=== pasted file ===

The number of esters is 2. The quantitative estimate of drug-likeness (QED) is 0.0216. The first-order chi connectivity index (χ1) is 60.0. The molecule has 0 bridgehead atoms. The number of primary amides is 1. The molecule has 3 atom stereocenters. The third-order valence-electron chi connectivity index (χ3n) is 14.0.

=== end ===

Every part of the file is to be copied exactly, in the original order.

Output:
The number of esters is 2. The quantitative estimate of drug-likeness (QED) is 0.0216. The first-order chi connectivity index (χ1) is 60.0. The molecule has 0 bridgehead atoms. The number of primary amides is 1. The molecule has 3 atom stereocenters. The third-order valence-electron chi connectivity index (χ3n) is 14.0.